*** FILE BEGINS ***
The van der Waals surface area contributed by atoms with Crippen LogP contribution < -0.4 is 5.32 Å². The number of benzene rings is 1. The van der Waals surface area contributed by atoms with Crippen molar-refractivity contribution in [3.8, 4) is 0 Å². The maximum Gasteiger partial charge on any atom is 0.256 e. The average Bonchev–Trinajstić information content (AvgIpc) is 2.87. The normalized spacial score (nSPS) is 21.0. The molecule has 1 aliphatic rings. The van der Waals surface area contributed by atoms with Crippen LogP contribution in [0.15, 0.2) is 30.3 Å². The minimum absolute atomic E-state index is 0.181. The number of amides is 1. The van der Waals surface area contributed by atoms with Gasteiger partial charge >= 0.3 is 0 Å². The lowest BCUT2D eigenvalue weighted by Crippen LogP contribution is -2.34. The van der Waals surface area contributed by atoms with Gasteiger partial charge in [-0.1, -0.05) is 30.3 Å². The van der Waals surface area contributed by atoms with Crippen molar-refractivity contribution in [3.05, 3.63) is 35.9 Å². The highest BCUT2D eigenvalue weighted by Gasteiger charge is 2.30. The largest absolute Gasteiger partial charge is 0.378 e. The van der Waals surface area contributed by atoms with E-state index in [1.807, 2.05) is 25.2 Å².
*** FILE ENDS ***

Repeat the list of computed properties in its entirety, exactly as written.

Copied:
The van der Waals surface area contributed by atoms with Crippen LogP contribution < -0.4 is 5.32 Å². The number of benzene rings is 1. The van der Waals surface area contributed by atoms with Crippen molar-refractivity contribution in [3.8, 4) is 0 Å². The maximum Gasteiger partial charge on any atom is 0.256 e. The average Bonchev–Trinajstić information content (AvgIpc) is 2.87. The normalized spacial score (nSPS) is 21.0. The molecule has 1 aliphatic rings. The van der Waals surface area contributed by atoms with Crippen LogP contribution in [0.15, 0.2) is 30.3 Å². The minimum absolute atomic E-state index is 0.181. The number of amides is 1. The van der Waals surface area contributed by atoms with Gasteiger partial charge >= 0.3 is 0 Å². The lowest BCUT2D eigenvalue weighted by Crippen LogP contribution is -2.34. The van der Waals surface area contributed by atoms with Gasteiger partial charge in [-0.1, -0.05) is 30.3 Å². The van der Waals surface area contributed by atoms with Crippen molar-refractivity contribution in [3.05, 3.63) is 35.9 Å². The highest BCUT2D eigenvalue weighted by Gasteiger charge is 2.30. The largest absolute Gasteiger partial charge is 0.378 e. The van der Waals surface area contributed by atoms with E-state index in [1.807, 2.05) is 25.2 Å².